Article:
[I already edited this post twice, I'm glad nobody got to see me do type this live]

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I thought, it was pretty hilarious of Google Wave to have that "live chat" function. Maybe, it needed some kind of a "live editing" period after which you could not just edit/delete your message. But it's hard to say as it was not a big success. I wonder, what's the influence on bandwidth used on "live chat".

P.S. I miss Google Wave occasionally :(

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Not trying to be negative here, the app looks cool, but "The World's First Live Messaging System" - no its not.

And patent pending? I remember ICQ, there have been other services mentioned, and I'm sure 100's if not 1000's of other applications in the past have done this so called 'live messaging'... so good luck with the patent ;)

There is even a wikipedia page on it http://en.wikipedia.org/wiki/Real-time_text

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I hope that they aren't seriously trying to patent this.

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98% of Text Messages are read within minutes of receipt, which means there is a need for texting in real-time.

Not so sure about that. 98% of text message being read within minutes of receipt suggests that the existing system works just fine, to me. The page doesn't really ever seem to address why I would want this.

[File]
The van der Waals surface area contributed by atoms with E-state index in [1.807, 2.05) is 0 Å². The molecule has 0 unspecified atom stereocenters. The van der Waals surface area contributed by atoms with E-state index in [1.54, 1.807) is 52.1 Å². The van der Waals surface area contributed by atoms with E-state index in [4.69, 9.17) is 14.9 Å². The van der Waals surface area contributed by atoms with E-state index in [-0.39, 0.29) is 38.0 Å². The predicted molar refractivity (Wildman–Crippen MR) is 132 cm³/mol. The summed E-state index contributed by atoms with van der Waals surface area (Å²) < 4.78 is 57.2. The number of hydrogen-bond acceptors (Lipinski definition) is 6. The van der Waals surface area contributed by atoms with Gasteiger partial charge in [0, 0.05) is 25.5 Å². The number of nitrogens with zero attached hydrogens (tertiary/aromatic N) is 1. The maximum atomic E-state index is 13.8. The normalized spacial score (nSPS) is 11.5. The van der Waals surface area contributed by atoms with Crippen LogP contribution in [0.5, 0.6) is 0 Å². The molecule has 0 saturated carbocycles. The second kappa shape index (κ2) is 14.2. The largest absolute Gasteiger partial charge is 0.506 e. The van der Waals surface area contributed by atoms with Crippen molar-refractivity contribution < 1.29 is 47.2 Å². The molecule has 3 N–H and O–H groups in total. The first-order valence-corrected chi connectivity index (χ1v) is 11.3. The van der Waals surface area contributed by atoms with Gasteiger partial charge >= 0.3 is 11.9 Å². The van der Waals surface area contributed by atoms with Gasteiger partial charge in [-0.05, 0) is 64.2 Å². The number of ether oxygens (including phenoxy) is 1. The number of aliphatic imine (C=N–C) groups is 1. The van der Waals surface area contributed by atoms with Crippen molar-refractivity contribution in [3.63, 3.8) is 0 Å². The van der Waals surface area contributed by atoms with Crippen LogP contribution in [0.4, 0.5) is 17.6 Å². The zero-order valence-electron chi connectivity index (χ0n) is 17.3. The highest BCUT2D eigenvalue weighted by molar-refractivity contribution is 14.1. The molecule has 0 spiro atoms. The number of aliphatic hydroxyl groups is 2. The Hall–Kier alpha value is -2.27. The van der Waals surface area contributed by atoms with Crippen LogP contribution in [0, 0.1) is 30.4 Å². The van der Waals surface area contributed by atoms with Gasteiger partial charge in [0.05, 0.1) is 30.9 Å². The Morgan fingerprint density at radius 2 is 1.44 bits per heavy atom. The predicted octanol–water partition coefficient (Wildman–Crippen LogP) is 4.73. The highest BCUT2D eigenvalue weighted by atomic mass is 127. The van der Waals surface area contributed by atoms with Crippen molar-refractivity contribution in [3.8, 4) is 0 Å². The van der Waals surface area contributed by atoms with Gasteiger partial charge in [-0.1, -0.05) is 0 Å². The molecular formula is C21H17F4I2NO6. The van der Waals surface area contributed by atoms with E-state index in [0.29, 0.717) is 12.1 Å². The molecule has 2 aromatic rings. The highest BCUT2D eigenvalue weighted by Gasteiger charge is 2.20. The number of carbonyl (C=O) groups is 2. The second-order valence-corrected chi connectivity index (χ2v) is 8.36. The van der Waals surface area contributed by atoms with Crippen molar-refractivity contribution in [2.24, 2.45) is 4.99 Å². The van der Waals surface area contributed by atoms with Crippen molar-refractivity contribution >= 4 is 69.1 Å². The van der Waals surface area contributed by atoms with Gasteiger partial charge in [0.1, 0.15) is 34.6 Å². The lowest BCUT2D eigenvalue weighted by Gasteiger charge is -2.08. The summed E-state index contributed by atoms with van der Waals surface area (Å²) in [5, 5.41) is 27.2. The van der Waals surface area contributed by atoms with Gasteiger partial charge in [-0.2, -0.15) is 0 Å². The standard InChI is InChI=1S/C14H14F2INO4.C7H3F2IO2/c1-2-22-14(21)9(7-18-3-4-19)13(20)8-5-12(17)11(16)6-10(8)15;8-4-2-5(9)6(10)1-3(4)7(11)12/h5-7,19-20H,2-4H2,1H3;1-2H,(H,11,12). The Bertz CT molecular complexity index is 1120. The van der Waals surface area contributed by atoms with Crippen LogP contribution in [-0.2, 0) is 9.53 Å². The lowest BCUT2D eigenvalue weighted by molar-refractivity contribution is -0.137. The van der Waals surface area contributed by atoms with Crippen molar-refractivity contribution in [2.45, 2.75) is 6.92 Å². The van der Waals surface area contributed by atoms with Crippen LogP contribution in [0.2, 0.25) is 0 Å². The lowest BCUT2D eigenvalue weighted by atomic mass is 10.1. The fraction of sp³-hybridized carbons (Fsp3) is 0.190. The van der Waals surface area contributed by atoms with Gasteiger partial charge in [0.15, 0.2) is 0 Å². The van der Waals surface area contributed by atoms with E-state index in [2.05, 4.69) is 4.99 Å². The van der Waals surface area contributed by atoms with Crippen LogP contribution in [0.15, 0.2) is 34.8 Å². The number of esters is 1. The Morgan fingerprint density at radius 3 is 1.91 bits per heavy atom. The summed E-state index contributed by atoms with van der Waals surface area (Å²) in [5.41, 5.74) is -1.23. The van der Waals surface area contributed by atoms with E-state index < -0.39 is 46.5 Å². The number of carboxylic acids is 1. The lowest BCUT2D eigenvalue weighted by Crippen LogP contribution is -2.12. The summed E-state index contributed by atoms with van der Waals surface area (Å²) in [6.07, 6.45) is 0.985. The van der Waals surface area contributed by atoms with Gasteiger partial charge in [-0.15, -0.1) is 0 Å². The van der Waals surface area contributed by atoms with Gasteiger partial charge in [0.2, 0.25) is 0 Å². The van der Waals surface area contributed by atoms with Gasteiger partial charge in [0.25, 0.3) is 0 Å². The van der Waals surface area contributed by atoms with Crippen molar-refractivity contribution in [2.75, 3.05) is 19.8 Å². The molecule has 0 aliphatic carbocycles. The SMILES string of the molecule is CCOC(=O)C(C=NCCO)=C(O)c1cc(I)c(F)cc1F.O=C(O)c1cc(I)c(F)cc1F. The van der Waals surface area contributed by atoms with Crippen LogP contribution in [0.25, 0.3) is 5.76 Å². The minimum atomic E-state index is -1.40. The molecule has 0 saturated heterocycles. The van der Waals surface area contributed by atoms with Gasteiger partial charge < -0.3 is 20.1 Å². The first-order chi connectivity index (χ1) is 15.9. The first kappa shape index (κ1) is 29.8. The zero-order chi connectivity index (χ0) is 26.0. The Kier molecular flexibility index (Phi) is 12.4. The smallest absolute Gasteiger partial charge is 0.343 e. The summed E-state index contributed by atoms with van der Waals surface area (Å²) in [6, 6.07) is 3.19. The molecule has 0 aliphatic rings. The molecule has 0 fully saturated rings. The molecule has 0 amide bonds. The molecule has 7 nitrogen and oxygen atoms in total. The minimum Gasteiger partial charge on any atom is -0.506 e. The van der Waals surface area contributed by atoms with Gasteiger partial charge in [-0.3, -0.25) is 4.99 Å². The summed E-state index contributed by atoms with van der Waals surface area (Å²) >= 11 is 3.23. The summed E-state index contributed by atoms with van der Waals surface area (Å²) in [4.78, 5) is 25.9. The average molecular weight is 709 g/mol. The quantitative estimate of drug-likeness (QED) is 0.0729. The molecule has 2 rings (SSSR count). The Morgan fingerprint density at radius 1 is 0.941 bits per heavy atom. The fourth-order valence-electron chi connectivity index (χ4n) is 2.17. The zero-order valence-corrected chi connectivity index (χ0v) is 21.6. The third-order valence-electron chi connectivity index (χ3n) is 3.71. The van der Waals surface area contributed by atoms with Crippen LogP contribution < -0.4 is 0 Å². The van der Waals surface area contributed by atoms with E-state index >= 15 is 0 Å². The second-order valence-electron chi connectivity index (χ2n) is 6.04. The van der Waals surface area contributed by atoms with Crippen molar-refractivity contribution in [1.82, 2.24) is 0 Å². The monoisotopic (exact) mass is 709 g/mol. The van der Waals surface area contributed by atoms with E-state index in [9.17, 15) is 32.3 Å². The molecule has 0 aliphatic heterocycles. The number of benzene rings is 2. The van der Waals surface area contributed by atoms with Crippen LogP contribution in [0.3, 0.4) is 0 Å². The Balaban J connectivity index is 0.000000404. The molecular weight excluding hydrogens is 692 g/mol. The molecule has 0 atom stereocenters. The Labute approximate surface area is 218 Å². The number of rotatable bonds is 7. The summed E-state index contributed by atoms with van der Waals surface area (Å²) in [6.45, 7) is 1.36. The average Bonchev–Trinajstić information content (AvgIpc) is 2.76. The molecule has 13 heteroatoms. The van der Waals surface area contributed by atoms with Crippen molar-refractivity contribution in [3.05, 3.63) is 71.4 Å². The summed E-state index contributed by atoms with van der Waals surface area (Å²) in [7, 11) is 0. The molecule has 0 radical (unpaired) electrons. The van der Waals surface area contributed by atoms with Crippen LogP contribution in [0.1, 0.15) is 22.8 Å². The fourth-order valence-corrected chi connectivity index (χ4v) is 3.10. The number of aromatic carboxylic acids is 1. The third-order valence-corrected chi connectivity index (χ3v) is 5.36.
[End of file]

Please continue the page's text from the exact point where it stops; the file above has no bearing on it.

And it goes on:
A less relevant aside:

50% of American Teens send 50 text messages or more per day

Not sure why this is on the home page and not the investors page. Why do I, prospective user, care?

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I'm just blown away at that second statistic. 50% of teens sending 50+ messages a day? That's excessive.

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A habit I've gotten into since using fb messages, Viber/WhatsApp/Telegram is sending lots of messages with less words. So instead of one long text I might send 4-5 short ones. That will get you to 50 messages easy if you're texting a lot of friends.

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I guess group messages would make the most sense with this stat.

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At first i thought it sounds a little high, but then i started thinking about my average communication protocol(IRC). I send a lot more than 50 messages a day over IRC, but i may not be average.

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That's around 4 per hour. Doesn't seem unlikely to me, especially when you consider the general melding of texts and IM.

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Your "what textter's are saying" has an issue. The `hover` pseudo-selector doesn't apply when on a child element. As a result, that section turns green when hovering over the containing div but not when hovering over the section title, for example.

You'll need JS to accomplish what you're trying to accomplish there. You've already got jQuery on the page so you may as well use the `.hover` method to toggle a `hover` class on the div and replace the pseudo-selector in your CSS with that class.

Something like,

    $('#u3397').hover(function () {
      $(this).addClass('hover');
    }, function () {
      $(this).removeClass('hover');
    });